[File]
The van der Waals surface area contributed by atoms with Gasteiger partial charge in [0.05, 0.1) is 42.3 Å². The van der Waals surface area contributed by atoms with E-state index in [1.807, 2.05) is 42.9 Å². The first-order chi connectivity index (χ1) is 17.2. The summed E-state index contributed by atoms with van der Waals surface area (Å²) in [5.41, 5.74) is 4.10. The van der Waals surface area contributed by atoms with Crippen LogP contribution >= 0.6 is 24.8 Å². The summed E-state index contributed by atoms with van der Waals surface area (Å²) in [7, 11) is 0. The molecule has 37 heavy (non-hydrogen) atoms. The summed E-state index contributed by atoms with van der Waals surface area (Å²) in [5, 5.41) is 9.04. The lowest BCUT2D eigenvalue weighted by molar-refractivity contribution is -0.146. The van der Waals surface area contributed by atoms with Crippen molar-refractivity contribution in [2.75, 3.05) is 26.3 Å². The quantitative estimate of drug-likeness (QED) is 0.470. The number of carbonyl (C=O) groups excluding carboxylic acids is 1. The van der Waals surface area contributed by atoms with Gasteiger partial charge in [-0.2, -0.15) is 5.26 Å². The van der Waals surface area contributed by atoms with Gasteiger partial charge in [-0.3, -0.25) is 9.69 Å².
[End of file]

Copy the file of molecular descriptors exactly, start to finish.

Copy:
The van der Waals surface area contributed by atoms with Gasteiger partial charge in [0.05, 0.1) is 42.3 Å². The van der Waals surface area contributed by atoms with E-state index in [1.807, 2.05) is 42.9 Å². The first-order chi connectivity index (χ1) is 17.2. The summed E-state index contributed by atoms with van der Waals surface area (Å²) in [5.41, 5.74) is 4.10. The van der Waals surface area contributed by atoms with Crippen LogP contribution >= 0.6 is 24.8 Å². The summed E-state index contributed by atoms with van der Waals surface area (Å²) in [7, 11) is 0. The molecule has 37 heavy (non-hydrogen) atoms. The summed E-state index contributed by atoms with van der Waals surface area (Å²) in [5, 5.41) is 9.04. The lowest BCUT2D eigenvalue weighted by molar-refractivity contribution is -0.146. The van der Waals surface area contributed by atoms with Crippen molar-refractivity contribution in [2.75, 3.05) is 26.3 Å². The quantitative estimate of drug-likeness (QED) is 0.470. The number of carbonyl (C=O) groups excluding carboxylic acids is 1. The van der Waals surface area contributed by atoms with Gasteiger partial charge in [-0.2, -0.15) is 5.26 Å². The van der Waals surface area contributed by atoms with Gasteiger partial charge in [-0.3, -0.25) is 9.69 Å².